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Imagine going to a doctor, asking about the treatment they’re offering and getting in reply: “The treatment is implausible, it flies in the face of established science, there’s no sound evidence for it, there are some studies showing it probably does nothing, but a bunch of people who think they have special powers like me think it’s OK.”

It just wouldn’t be convincing, would it?

I am being satirical, of course, but I have a point to make, one that I’ll return to at the end of this article.

In an earlier post, I mentioned a “Natural Health Expo” being held this weekend in New Zealand. Fellow scibling Darcy Cowan followed this by pointing readers to an excellent article that reviews why in the absence of evidence-based tests patients and practitioners should be expect to draw erroneous ideas about how effective a treatment is.

Darcy goes on to make a good point about plausibility. A common cliché amongst sceptics reads “extra-ordinary claims demand extra-ordinary evidence”. If a claims follows directly from what is already well-established science, the claim is mostly seeking confirmation. If the claim does not follow from well-established knowledge, or flies in the face of it, it is seeking much more than mere confirmation.

Rather than tackle the remedies on offer head-on via science, I’d like to approach them considering the responsibility of a business to clients and what business should and should not do.

Central to my thinking is that I feel that caveat emptor (“let the buyer beware”) shouldn’t rule nearly as much as it does. Caveat venditor (“let the seller beware”) should more commonplace, especially when a member of the public is purchasing a product or service that involves large sums of money (e.g. from an investment advisor, mortgage brokers, etc), technical expertise that they couldn’t reasonably be asked to know much about, or their health.

I’m not referring to legal meanings and I’m not recommending any particular legal position here. Like most non-lawyers the subtleties of consumer protection laws, contract law or whatever else are beyond me.

What I’m arguing is that the seller should be responsible for knowing about the nature of the product, for the product (or service) being of a suitable standard for it’s purpose and for ensuring that the client is aware of any limitations of the product or service, certainly at least for products and services that can have major impacts on the client.

Responsibility for expertise should lie with the person professing to have it, the seller. The client shouldn’t have to gain specialist knowledge to test if the seller is sound. I operate as an independent scientist through my consultancy. I don’t expect my clients to have to sound out bioinformatics, it’s my responsibility to cover this expertise.

In particular, I can’t honestly claim that a technique I am experienced with–and hence is easier to offer–is the best for a particular analysis if studies show some other technique that I’m not experienced with is better. I cannot recommend a technique without knowing to what extent it works (or not). It’s up to me to know that and let the client be aware of it so that they can make an informed decision.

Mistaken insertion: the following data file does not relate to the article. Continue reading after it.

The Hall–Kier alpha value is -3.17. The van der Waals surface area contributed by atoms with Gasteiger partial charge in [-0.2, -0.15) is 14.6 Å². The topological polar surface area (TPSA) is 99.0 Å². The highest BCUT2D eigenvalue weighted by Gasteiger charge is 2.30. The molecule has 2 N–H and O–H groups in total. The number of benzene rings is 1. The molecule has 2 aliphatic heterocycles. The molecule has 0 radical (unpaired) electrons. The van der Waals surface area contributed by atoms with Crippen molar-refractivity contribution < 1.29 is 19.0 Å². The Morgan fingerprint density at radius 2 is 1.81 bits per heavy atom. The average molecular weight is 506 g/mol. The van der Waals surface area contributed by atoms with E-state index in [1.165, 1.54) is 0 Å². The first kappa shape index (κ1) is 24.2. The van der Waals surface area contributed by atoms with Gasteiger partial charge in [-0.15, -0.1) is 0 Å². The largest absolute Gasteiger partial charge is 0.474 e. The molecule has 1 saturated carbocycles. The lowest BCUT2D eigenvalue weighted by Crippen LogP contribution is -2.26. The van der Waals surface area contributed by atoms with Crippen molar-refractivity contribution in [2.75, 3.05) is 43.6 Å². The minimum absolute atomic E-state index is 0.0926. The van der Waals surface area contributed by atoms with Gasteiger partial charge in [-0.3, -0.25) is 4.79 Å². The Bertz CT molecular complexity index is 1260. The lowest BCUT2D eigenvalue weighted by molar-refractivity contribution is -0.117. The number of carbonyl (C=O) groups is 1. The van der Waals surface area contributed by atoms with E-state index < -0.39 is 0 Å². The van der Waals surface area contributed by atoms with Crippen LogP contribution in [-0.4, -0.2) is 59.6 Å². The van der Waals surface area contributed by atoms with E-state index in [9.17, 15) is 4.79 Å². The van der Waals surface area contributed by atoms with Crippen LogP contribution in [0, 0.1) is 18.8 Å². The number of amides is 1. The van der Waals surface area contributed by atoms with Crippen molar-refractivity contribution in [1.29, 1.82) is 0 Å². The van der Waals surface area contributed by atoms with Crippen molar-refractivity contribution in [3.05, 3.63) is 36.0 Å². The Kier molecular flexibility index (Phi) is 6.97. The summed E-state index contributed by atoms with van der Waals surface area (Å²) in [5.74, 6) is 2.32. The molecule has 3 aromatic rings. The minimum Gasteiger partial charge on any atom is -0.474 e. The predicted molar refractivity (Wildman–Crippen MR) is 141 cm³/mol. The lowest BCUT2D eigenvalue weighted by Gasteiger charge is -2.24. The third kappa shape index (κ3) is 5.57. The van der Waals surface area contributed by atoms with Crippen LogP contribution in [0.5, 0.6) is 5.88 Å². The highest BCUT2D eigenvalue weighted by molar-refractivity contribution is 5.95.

Likewise, “natural health” practitioners can’t honestly claim the particular technique they offer is best for the client (or even works at all) if studies show some other technique that they don’t use is better. They should not recommend a treatment without knowing to what extent it works (or not). It’s up to the practitioner to know that and let the client be aware of it so that they can make an informed decision.

Irrespective of whatever the law says, in my view it is quite irresponsible to promote “remedies” if they have no, or limited, supporting evidence, if (much) better treatments are available, or to not inform the client of their options accurately.

If I were attending this event, I’d ask the practitioners plenty questions. Ask for evidence-based studies proving their claim and note if their answers are evidence-based, or rely on anecdotes or testimonials (which are not a sound basis for a claim). Ask them to tell you what other treatments exist. Ask if other treatments might be better. If they seem reluctant to answer I’d be dubious, just as you would for any other business. It’s up to them to show what they have is worth your money and your health.

Back to my satirical opening. One of the expo exhibitors offers radiathesia, also known as radionics in the USA. It seems to be more correctly spelt radiesthesia: the word is derived from the French radiesthésie, a contraction of radio-, ‘connected with rays or radiation’, and aesthesis, ‘the perception of the external world by the senses’. [Source: The New Shorter Oxford English Dictionary, 1993.]

In any event, practitioners of radiesthesia claims to sense “energy fields” in people or things, usually via some dowsing device of one form or other, which when applied to people is claimed to be able to detect “imbalances” in the body, including disease. Radiesthesia originated with Dr. Albert Abrams and was widely discredited in his time and since. Interested readers can read these sources and make their own judgement.

Thing is, if it is true that this is bunk–as evidence concludes–and these practitioners were to take responsibility for their business as I argued, an honest enquiry into the nature of the treatment and the reply would run like my opening paragraph:

Imagine going to a radiesthesia practitioner, asking about the treatment they’re offering and getting in reply “Radiesthesia is implausible, it flies in the face of established science, there’s no sound evidence for it, there are some studies showing it probably does nothing, but a bunch of people who think they have special powers like me think it’s OK.”

It just wouldn’t be convincing, would it?